steady state economy. Sure, growth-obsessed pundits make arguments against it all the time, but these can typically be refuted by reviewing a few facts. After all, the world is finite, and there are real limits to growth. However, when such an argument arises from the work of the late, great Howard Odum, it’s worth taking a closer look.

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Pulsing paradigm or steady state?

Seldom do you come across arguments that truly question the premise of a steady state economy. Sure, growth-obsessed pundits make arguments against it all the time, but these can typically be refuted by reviewing a few facts. After all, the world is finite, and there are real limits to growth. However, when such an argument arises from the work of the late, great Howard Odum, (pictured at left) it’s worth taking a closer look.

Odum — as with Herman Daly — can be considered a genius. Both quite rightly have inspired large groups of disciples. Odum introduced a whole new vocabulary and way of thinking in regard to energy systems and the interactions between civilization, energy, and the environment.[1] One of the concepts that shows up regularly in his work is the “pulsing paradigm.” He asserts that systems of all scales, from the molecular to the galactic, pulse in order to maximize power, and that pulsing systems tend to prevail. He even states that “seeking a constant level of civilization is a false ideal contrary to energy laws… In the long run there is no steady state.” [1, p. 54]

These are worrying words for any devotee of the concept of a steady state economy, and coming from Odum, they can’t simply be dismissed as the ramblings of a lunatic. But before we abandon our quest and run to pitch our tents in the growth-at-all-costs camp, let’s see if the seemingly conflicting notions of the pulse and the steady state can be compatible.

Turning to Daly, we can first ask, how steady is a steady state? The answer should be: steady enough for stability, but not without room for fluctuation. Daly talks of “boundary-oriented stability” [2, p. 53]. Rather than setting a specific point-goal for the economy’s size, we should establish boundaries, and allow fluctuations within them — small pulses perhaps. Admittedly such small fluctuations don’t seem to be on the scale of the pulse that Odum describes (e.g., the rise and fall of a civilization).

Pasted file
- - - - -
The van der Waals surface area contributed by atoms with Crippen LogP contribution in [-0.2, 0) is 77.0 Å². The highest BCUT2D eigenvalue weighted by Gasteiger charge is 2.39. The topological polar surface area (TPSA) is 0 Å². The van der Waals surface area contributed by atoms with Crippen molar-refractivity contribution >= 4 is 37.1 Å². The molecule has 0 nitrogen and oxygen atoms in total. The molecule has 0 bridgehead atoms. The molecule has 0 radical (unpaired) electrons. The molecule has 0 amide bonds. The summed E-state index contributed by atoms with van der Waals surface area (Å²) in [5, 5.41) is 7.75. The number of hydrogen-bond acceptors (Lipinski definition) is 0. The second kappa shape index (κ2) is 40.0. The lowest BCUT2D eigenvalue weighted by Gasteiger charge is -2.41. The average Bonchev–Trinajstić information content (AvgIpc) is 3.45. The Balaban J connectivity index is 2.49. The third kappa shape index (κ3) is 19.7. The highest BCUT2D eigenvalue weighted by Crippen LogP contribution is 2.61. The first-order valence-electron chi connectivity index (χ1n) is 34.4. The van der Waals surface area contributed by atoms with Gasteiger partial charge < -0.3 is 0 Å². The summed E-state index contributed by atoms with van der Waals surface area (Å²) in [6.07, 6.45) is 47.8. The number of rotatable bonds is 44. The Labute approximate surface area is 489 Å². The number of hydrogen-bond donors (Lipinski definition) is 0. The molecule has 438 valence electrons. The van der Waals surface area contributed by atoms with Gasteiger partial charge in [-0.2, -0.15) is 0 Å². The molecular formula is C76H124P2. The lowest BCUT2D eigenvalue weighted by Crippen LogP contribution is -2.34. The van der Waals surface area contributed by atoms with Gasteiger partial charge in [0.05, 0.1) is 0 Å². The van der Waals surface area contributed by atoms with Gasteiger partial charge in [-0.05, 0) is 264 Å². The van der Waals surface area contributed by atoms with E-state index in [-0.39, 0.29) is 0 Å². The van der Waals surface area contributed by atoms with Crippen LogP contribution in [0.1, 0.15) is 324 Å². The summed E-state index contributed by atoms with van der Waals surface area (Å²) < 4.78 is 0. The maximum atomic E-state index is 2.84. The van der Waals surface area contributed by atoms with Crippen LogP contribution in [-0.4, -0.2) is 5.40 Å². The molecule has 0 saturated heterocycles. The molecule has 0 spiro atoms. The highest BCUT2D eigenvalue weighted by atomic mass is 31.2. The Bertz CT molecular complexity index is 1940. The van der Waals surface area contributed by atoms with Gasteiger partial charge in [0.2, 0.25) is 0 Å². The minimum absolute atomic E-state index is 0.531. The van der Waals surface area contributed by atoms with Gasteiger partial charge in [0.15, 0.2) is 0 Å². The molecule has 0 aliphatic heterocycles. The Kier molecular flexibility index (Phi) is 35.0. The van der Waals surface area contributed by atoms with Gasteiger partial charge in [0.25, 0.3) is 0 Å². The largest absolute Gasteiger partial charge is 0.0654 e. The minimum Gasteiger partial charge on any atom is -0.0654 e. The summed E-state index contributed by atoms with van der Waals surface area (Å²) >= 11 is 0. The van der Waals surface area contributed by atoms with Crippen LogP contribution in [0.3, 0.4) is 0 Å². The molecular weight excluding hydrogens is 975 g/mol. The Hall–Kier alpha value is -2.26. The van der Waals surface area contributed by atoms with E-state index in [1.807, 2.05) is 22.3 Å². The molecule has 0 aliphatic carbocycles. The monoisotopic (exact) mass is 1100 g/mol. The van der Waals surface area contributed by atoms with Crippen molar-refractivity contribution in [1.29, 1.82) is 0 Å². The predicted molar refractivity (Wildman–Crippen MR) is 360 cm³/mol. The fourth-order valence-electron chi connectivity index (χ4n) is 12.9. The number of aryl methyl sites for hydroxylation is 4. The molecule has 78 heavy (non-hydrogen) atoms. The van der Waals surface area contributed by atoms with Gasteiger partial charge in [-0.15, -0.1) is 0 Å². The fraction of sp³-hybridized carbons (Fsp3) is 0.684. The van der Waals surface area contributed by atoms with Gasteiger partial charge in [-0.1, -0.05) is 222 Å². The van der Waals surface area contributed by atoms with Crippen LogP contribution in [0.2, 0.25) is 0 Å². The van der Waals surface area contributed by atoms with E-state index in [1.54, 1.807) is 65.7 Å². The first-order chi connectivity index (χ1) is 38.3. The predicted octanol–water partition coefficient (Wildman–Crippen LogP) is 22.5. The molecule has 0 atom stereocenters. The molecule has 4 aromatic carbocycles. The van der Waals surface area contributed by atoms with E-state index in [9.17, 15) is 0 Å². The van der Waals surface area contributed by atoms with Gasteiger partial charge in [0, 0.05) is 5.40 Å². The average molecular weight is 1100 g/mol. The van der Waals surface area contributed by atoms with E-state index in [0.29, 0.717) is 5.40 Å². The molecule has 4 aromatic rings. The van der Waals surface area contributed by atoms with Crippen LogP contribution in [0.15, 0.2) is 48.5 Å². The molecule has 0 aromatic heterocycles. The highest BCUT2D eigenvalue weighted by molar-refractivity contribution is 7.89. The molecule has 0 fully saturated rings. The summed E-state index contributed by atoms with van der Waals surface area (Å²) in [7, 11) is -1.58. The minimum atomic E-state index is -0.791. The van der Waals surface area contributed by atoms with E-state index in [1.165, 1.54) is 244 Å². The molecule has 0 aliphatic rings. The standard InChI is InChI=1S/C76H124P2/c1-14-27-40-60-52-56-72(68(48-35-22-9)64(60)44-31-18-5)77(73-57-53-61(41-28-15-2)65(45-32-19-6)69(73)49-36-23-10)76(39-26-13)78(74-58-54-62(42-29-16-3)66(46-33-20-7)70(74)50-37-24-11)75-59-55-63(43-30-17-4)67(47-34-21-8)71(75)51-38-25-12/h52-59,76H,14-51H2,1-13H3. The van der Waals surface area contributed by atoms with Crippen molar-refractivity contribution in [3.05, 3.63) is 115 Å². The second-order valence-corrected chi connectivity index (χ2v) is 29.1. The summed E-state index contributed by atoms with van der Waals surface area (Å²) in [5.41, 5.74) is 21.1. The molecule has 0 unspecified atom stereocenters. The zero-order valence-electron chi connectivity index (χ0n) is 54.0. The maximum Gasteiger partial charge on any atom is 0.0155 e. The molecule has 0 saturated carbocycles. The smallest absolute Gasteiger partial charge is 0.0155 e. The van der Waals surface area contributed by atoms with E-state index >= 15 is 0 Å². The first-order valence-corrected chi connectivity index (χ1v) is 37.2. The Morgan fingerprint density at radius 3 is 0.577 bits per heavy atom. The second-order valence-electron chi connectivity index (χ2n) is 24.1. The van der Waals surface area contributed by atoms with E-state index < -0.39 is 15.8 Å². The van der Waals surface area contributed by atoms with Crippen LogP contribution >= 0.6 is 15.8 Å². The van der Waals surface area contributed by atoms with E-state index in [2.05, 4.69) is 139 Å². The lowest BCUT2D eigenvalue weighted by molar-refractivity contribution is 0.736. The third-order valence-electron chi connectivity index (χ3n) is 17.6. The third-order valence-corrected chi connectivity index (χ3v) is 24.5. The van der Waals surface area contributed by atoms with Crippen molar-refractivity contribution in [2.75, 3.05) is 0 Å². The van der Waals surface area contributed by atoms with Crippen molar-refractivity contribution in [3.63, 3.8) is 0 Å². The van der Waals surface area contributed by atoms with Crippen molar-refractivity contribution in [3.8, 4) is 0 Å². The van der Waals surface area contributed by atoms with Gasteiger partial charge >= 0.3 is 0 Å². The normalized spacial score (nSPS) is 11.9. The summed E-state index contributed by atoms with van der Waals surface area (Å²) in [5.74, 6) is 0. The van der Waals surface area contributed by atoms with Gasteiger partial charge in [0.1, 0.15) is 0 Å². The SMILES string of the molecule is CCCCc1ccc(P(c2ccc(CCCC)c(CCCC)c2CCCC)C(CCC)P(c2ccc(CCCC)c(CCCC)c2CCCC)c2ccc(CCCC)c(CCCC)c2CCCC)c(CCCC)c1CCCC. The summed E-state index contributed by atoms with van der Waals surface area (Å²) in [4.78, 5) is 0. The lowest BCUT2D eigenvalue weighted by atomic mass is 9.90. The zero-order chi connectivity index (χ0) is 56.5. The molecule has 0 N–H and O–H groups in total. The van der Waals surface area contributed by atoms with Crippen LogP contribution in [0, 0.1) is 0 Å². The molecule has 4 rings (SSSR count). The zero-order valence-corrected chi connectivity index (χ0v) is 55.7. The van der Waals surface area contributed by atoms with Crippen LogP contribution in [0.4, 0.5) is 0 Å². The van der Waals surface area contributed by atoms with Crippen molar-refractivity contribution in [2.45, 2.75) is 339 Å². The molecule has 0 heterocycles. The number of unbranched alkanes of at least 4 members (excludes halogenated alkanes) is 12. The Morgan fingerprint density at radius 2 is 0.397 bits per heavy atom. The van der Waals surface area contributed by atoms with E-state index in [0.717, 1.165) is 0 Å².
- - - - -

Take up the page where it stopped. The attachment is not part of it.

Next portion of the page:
Pulses develop from the accumulation of energy or resources over a long period, leading to a short period of frenzied consumption and climax, followed by descent. In modern society, fossil fuels have given rise to our current global-scale pulse. Certainly, there is much to indicate that we may have a period of descent ahead of us, but a period of descent doesn’t rule out the possibility of subsequently establishing a steady state economy.

In fact many of the policies that Odum recommends for this day and age are very similar to those promoted for a steady state economy [1, pp. 388-391]. They include limits on inequality and income, a stable money supply, low fertility rates, a focus on maintenance, and looser restrictions on knowledge and information.

An important question is whether human consciousness can overcome such natural pulses. Odum saw pulses as a mechanism for maximizing power over the long term. He drew on earlier work of Alfred Lotka who also noted the pulsing nature of predator-prey relationships. It seems that pulsing is an evolutionary survival strategy. Yet these systems are not conscious, or if they are (such as with animals), they are not self-aware.

Maybe humanity’s trait of self-awareness could grant us more control. Instead of being trapped in a frenzy of consumption, perhaps we can intentionally restrain ourselves, and store some energy for later use, thus dampening the pulse to a manageable scale. So far it would appear we have been unsuccessful, as we continue to extract and consume energy as quickly as we can. But perhaps a higher level of energy consciousness can be achieved in the future. The implication of this reasoning for steady state economics is that restricting our supply of fossil energy should be of the highest priority — hardly a new idea.

A final insight from Odum relates to the value of information. Like the physical infrastructure of a modern economy, the development of information requires high-quality energy inputs. With a contracting energy supply, society’s store of and access to information will likely diminish. Again, like infrastructure (or any asset), it requires continual maintenance, and information that is not deemed valuable enough will be lost. A long-term objective for steady state economics is to ensure that valuable knowledge survives any period of descent and remains widely available for use in the distant future. In this respect, we can all play our part to keep the flame alive.

[1] Odum, Howard T 2007; Environment, Power, and Society for the Twenty-First Century. Columbia University Press, New York.

[2] Daly, Herman 1991; Steady-State Economics, 2nd edition. Island Press, Washington, DC.

Christian Williams has a Master’s degree in sustainable development from Uppsala University (Sweden). His thesis focused on the shorter work week as part of a transition towards a steady state economy, including a case study and political analysis from New Zealand, where he now makes his home.

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